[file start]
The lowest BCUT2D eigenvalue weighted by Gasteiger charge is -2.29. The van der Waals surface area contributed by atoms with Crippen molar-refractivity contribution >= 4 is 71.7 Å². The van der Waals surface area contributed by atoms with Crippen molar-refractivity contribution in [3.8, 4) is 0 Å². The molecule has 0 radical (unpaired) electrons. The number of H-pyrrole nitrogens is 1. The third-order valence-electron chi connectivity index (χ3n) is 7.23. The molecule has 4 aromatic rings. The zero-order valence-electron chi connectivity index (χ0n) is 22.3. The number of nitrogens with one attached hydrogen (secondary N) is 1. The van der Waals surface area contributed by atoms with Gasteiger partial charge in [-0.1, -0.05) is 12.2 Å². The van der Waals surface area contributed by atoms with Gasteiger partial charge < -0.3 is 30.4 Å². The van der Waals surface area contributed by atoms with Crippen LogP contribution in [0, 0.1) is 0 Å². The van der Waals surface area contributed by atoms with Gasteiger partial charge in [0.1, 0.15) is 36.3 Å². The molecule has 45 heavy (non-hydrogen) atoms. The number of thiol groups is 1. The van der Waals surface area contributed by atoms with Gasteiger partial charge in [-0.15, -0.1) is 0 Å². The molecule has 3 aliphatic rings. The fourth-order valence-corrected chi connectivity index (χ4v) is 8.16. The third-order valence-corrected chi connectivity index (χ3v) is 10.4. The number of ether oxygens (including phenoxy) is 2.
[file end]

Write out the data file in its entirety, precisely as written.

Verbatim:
The lowest BCUT2D eigenvalue weighted by Gasteiger charge is -2.29. The van der Waals surface area contributed by atoms with Crippen molar-refractivity contribution >= 4 is 71.7 Å². The van der Waals surface area contributed by atoms with Crippen molar-refractivity contribution in [3.8, 4) is 0 Å². The molecule has 0 radical (unpaired) electrons. The number of H-pyrrole nitrogens is 1. The third-order valence-electron chi connectivity index (χ3n) is 7.23. The molecule has 4 aromatic rings. The zero-order valence-electron chi connectivity index (χ0n) is 22.3. The number of nitrogens with one attached hydrogen (secondary N) is 1. The van der Waals surface area contributed by atoms with Gasteiger partial charge in [-0.1, -0.05) is 12.2 Å². The van der Waals surface area contributed by atoms with Gasteiger partial charge < -0.3 is 30.4 Å². The van der Waals surface area contributed by atoms with Crippen LogP contribution in [0, 0.1) is 0 Å². The van der Waals surface area contributed by atoms with Gasteiger partial charge in [0.1, 0.15) is 36.3 Å². The molecule has 45 heavy (non-hydrogen) atoms. The number of thiol groups is 1. The van der Waals surface area contributed by atoms with Gasteiger partial charge in [-0.15, -0.1) is 0 Å². The molecule has 3 aliphatic rings. The fourth-order valence-corrected chi connectivity index (χ4v) is 8.16. The third-order valence-corrected chi connectivity index (χ3v) is 10.4. The number of ether oxygens (including phenoxy) is 2.